Forest bathing: what is it and where can you do it?
You may have heard more and more people - from the celebrity, fitness and wellness worlds - talking about forest bathing. It sounds fancy, but all it entails is taking a walk in the forest. Think about the last time you spent an afternoon in nature: we bet you noticed a significant improvement in your mood and outlook.
The term shinrin-yoku (forest bathing) originated in the 1980s in Japan, and means to “take in the forest atmosphere”. It was prescribed by doctors as a physiological and psychological exercise, especially as an antidote to the tech-boom burnout (sound like something you need? We definitely need it...).
Yes, scientific research has shown spending frequent time surrounded by nature can counter illnesses by boosting your immune system. One way this happens is via a substance called phytoncides (generally meaning the aroma of the forest), which is released by plants and trees and has been linked with a lower risk of cancer.
Being surrounded by nature can also reduce blood pressure and stress levels: just 15 minutes surrounded by trees decreases cortisol levels by up to 16%. Plus it can improve concentration and memory, and boost creativity.
Think about it, we’re animals: we are designed to be connected to the planet’s nature and our bodies have evolved to respond to it. Northern European spend about 80% of their time indoors (just think about your last week!). Our bodies are craving trees and grass and the wind, so it makes sense that once it gets a hit of nature, our bodies respond incredibly positively.
You might feel a little awkward at first, especially if you’re a city person, but we’re here to help you through it! We promise it’s really straightforward. It’s not ‘exercise’ in the sense of sports, it’s simply being in nature and using our senses to connect our body with the earth.
It goes without saying, but we’ll say it anyway(!), once you’ve found your forest, put your devices on aeroplane mode. Then, in the same way as when you meditate, focus on the present moment and let your body be your guide. Start with one sense, sight for instance: what can you see? How many shades of green are there? Are the tree roots visible? Can you see patterns on tree bark? Then move on to another sense: touch tree trunks, climb over branches if you want. Pick up dried leaves. Listen for the wind, the creak of branches. What can you smell? Damp leaves? Fir trees?
Take your time, and follow how you feel. Think of this not as something to tick off your to-do list, this is you re-charging your whole body with the stuff it really needs.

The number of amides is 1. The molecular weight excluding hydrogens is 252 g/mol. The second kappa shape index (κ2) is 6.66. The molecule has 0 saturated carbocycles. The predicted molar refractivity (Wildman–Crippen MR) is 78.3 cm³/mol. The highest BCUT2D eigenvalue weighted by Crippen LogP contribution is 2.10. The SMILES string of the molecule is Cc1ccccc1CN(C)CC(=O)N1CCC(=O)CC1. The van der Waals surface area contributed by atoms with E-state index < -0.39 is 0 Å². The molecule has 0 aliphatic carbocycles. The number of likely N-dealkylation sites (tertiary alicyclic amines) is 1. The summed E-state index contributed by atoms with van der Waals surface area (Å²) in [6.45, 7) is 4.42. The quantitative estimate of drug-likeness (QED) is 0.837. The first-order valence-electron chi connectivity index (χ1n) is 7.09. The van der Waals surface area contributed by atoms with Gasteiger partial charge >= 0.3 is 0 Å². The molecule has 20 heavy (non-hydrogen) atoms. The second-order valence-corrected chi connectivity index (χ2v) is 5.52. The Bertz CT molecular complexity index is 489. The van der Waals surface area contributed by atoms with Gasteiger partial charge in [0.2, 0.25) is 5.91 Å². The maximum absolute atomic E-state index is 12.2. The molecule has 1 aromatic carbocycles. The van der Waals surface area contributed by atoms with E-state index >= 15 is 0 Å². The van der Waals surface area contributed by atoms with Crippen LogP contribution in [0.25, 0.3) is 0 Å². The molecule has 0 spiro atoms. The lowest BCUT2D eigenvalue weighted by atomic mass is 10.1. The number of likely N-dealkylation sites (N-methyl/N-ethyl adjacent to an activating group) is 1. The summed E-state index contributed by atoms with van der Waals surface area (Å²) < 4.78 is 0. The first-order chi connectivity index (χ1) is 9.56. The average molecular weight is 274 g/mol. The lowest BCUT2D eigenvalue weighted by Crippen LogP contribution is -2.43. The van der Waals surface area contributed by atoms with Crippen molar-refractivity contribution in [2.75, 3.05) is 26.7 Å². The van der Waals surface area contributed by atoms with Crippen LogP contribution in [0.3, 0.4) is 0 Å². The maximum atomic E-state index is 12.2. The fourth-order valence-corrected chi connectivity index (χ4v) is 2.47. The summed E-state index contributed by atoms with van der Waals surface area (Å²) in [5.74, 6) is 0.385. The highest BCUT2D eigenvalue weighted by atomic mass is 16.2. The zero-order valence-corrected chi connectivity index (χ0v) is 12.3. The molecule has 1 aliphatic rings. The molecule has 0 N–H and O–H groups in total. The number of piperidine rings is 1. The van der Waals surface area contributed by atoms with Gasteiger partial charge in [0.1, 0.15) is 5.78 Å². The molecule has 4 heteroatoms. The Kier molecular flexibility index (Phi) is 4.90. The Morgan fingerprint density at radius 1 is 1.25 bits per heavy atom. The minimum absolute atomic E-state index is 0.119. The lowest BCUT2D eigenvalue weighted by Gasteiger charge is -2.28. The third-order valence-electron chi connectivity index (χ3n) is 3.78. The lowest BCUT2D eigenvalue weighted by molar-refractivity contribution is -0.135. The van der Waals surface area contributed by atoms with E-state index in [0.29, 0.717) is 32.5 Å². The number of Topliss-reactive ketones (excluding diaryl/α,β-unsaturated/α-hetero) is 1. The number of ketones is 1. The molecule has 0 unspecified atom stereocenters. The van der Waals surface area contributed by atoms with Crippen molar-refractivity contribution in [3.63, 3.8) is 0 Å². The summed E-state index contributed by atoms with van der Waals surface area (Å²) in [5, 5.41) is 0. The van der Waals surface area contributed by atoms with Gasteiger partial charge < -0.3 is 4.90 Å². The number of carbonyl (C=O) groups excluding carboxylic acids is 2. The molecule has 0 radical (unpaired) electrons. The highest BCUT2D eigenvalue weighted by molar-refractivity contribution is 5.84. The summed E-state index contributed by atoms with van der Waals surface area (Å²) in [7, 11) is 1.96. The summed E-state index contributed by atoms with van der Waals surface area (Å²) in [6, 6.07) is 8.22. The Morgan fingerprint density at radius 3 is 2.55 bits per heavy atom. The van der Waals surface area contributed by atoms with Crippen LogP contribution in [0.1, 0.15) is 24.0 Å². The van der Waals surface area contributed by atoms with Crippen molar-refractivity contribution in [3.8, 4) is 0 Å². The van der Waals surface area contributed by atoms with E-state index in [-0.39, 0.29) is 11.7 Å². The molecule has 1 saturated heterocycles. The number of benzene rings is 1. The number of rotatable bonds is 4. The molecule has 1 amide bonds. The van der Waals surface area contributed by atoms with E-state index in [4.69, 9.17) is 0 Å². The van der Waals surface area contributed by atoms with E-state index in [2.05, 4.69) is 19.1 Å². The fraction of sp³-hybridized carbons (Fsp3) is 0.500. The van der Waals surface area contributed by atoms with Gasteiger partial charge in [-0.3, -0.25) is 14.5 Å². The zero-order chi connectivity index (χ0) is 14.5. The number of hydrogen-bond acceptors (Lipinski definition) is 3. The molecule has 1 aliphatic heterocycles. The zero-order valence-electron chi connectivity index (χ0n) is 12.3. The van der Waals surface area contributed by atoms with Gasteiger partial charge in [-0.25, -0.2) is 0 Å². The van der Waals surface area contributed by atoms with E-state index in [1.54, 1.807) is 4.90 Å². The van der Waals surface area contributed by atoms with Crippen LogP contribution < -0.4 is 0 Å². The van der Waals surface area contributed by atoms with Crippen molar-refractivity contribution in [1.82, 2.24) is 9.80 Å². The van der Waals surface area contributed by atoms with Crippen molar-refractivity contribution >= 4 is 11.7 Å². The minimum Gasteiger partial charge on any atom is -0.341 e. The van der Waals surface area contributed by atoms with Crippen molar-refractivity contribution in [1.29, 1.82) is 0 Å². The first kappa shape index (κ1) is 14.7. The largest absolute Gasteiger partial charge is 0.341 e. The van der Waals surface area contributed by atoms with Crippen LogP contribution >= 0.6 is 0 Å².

But if you don’t want to walk through the forest in this way, there are so many other ways to forest bathe: do yoga in the forest, swim in lakes, go mountain biking, have a picnic or forage for mushrooms. The key is to slow down, surround yourself with nature, and focus on the world around you at that moment.
This is the beauty of forest bathing: you can do it anywhere you want. From the rose garden you love in your local park to the depths of an ancient forest, the only requirement is that there is nature!
These are our four favourite places to forest bathe in and around Berlin:
1. Tegel forest
Heading away from the main paths, you find a lot of silent space, perfect to soak up nature in peace. The forest itself is a mix of ancient and young trees, and looking at the differences between the two is a good way to begin forest bathing.
2. Through Birkenwerder
Walk from S-Bahn Birkenwerder to Wensickendorf Bahnhof, in between the two you find swampy lakes, green water lilies, sprawling meadows and ancient trees. The ever-changing landscape makes forest bathing easy.
3. Sacrower See und Königswald
The sprawling Königswald is a protected nature reserve (the oldest in Potsdam), and the dense forest is the perfect place to wander aimlessly, following your senses.
4. Karower Teiche
We love just watching the water buffalo meander around the meadows, heads buried in the grass as they eat and eat. Plus the numerous small lakes with their bird-watching platforms are the perfect places to sit and watch the wind make waves on the water.